Equality Act Gets Fresh Wave of Corporate Support

FILE PHOTO: The company logo of Sony Corporation is seen at its headquarters in Tokyo
Sony has joined a list of more than 500 corporations supporting the Equality Act.
REUTERS/Thomas Peter

The Equality Act now has the support of more than 500 corporations, according to the Human Rights Campaign, after dozens of additional businesses signed on to back the effort to pass a comprehensive federal LGBTQ rights bill that has stalled in Congress since the House of Representative passed it last year.

Eighty-seven corporations — including Stop & Shop, Sony, MetLife, Harley-Davidson, and McDonald’s — were added to the growing list of businesses that have thrown their weight behind the legislation, which would amend Title VII of the 1964 Civil Rights Act to include protections on the basis of sexual orientation and gender identity. The hundreds of businesses make up what is known as the Business Coalition for the Equality Act — which now consists of 503 members, up from 416 as of last April.

The renewed push to advance the Equality Act comes more than a year after the Supreme Court ruled that the Title VII ban on employment discrimination covers sexual orientation and gender identity — and now folks are trying to reignite momentum behind the push to build on that ruling with federal legislation.

“The Equality Act will take major strides toward ensuring that LGBTQ+ people are treated with equal dignity in the eyes of the law, and affirm the longstanding American value that everyone deserves to be treated equally and fairly,” Joni Madison, the interim president of HRC, said in a written statement announcing the fresh influx of corporate approval. “It’s time for the Senators of both parties to support the Equality Act and send it to President Biden’s desk for his signature.”

The Equality Act, however, has hit a wall since passing the lower chamber because it does not have enough Senate votes to overcome the filibuster and still lacks the backing of US Senator Joe Manchin of West Virginia, who is the lone Democratic holdout in the Senate.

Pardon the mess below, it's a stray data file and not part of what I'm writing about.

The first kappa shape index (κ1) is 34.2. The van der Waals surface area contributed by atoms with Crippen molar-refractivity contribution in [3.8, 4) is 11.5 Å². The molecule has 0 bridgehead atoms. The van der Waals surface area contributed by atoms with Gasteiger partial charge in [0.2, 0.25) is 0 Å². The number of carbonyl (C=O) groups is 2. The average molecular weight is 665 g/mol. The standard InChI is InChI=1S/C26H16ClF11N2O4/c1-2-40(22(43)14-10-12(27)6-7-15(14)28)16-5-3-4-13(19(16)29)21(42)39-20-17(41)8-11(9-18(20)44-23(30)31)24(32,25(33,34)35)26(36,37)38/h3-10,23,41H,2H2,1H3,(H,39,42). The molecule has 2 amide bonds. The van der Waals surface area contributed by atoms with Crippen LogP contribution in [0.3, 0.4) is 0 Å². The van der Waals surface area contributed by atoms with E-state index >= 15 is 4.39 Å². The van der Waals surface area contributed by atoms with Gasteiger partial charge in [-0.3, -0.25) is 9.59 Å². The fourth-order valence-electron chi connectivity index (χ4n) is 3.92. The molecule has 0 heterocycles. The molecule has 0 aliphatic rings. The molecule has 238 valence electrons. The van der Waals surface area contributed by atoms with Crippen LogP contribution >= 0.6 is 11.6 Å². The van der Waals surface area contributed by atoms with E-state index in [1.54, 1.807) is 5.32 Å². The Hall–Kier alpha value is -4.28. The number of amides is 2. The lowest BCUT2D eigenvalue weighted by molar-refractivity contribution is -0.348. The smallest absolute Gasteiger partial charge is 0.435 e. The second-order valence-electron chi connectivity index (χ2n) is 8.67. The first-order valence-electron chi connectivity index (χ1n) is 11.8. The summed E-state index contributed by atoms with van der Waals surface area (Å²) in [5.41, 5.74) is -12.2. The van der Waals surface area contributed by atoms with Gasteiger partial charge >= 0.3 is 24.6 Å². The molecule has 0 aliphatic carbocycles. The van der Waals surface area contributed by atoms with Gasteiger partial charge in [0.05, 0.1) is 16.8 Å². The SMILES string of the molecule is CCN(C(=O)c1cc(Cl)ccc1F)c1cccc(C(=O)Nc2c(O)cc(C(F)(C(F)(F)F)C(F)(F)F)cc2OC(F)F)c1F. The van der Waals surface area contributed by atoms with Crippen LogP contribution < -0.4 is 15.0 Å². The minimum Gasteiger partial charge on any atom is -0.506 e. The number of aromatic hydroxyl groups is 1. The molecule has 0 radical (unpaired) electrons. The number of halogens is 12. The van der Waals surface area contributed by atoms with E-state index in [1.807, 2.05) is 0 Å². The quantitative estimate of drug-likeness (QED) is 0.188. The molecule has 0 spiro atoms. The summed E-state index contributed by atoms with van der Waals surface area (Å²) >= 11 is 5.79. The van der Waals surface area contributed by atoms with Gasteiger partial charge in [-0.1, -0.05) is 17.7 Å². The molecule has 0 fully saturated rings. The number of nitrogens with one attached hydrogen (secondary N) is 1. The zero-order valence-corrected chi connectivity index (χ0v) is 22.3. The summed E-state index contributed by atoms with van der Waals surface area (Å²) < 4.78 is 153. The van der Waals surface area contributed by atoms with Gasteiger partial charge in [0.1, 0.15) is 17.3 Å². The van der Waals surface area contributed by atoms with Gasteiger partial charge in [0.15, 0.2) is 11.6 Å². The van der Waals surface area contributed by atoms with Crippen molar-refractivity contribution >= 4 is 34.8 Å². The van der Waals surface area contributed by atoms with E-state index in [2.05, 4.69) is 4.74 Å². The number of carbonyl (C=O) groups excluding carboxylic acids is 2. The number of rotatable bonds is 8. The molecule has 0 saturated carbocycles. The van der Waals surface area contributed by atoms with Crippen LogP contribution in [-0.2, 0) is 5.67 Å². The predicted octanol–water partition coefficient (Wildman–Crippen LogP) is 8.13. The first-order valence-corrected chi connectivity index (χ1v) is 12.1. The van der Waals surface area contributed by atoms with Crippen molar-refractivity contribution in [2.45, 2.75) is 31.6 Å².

Advocates are nonetheless trying to move the needle on the issue by demonstrating the impact of a nationwide business coalition. The corporations in favor the Equality Act employ more than 15 million people and conduct business in all 50 states, according to HRC. Other new additions to the coalition include REI, Edward Jones, Boston Beer Company, Honeywell, and Del Monte Foods.

Polls have indicated that a majority of Americans want federal legislation to protect the LGBTQ community. A Public Religion Research Institute study from October of 2021 found that 82 percent of Americans are in favor of laws protecting LGBTQ people from discrimination, including 67 percent of Republicans, 85 percent of independents, and 92 percent of Democrats. Still, that same poll found that white evangelical Protestants have increasingly warmed up to the idea of religious exemptions, with 62 percent saying they believe small business owners should be allowed to refuse service to LGBTQ individuals. That number rose by 11 percentage points since 2015.

After House lawmakers passed the Equality Act last year with support of three Republicans, Republicans proposed an alternative bill laced with religious exemptions. At that time, Tyler Deaton, a senior advisor to the American Unity Fund and American Unity PAC, told Gay City News that the alternative bill sought to quell concerns about religious freedom in an effort to attract Republican support.

Just three Republicans voted in favor of the Equality Act in 2021 after eight House GOP lawmakers approved it in 2019.

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